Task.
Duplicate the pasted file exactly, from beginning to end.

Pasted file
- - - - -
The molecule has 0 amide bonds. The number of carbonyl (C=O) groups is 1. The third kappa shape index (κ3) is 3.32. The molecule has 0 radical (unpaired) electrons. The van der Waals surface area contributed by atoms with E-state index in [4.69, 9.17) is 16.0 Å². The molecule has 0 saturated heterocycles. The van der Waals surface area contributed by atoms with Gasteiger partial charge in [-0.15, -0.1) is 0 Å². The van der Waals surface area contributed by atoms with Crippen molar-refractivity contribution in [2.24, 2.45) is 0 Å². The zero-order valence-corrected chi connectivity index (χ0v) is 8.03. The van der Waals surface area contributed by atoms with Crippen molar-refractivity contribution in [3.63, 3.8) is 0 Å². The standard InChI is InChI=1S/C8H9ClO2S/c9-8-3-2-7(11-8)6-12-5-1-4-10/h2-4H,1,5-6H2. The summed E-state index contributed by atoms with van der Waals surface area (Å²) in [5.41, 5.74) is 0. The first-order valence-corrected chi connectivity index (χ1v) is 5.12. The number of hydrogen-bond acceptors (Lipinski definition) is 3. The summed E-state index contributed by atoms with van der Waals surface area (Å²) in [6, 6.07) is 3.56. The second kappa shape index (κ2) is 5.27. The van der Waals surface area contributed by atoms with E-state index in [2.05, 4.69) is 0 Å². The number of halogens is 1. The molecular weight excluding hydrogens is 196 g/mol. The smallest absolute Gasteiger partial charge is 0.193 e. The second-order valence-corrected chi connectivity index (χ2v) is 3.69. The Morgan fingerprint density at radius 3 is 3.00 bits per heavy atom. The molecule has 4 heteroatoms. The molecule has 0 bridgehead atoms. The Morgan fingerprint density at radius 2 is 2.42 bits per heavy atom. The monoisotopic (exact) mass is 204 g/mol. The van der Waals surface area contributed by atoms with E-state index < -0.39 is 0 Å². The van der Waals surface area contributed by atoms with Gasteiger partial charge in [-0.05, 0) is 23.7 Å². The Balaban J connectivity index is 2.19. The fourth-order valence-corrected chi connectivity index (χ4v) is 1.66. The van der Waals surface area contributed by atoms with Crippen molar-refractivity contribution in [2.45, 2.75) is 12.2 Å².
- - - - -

The molecule has 0 amide bonds. The number of carbonyl (C=O) groups is 1. The third kappa shape index (κ3) is 3.32. The molecule has 0 radical (unpaired) electrons. The van der Waals surface area contributed by atoms with E-state index in [4.69, 9.17) is 16.0 Å². The molecule has 0 saturated heterocycles. The van der Waals surface area contributed by atoms with Gasteiger partial charge in [-0.15, -0.1) is 0 Å². The van der Waals surface area contributed by atoms with Crippen molar-refractivity contribution in [2.24, 2.45) is 0 Å². The zero-order valence-corrected chi connectivity index (χ0v) is 8.03. The van der Waals surface area contributed by atoms with Crippen molar-refractivity contribution in [3.63, 3.8) is 0 Å². The standard InChI is InChI=1S/C8H9ClO2S/c9-8-3-2-7(11-8)6-12-5-1-4-10/h2-4H,1,5-6H2. The summed E-state index contributed by atoms with van der Waals surface area (Å²) in [5.41, 5.74) is 0. The first-order valence-corrected chi connectivity index (χ1v) is 5.12. The number of hydrogen-bond acceptors (Lipinski definition) is 3. The summed E-state index contributed by atoms with van der Waals surface area (Å²) in [6, 6.07) is 3.56. The second kappa shape index (κ2) is 5.27. The van der Waals surface area contributed by atoms with E-state index in [2.05, 4.69) is 0 Å². The number of halogens is 1. The molecular weight excluding hydrogens is 196 g/mol. The smallest absolute Gasteiger partial charge is 0.193 e. The second-order valence-corrected chi connectivity index (χ2v) is 3.69. The Morgan fingerprint density at radius 3 is 3.00 bits per heavy atom. The molecule has 4 heteroatoms. The molecule has 0 bridgehead atoms. The Morgan fingerprint density at radius 2 is 2.42 bits per heavy atom. The monoisotopic (exact) mass is 204 g/mol. The van der Waals surface area contributed by atoms with E-state index < -0.39 is 0 Å². The van der Waals surface area contributed by atoms with Gasteiger partial charge in [-0.05, 0) is 23.7 Å². The Balaban J connectivity index is 2.19. The fourth-order valence-corrected chi connectivity index (χ4v) is 1.66. The van der Waals surface area contributed by atoms with Crippen molar-refractivity contribution in [2.45, 2.75) is 12.2 Å².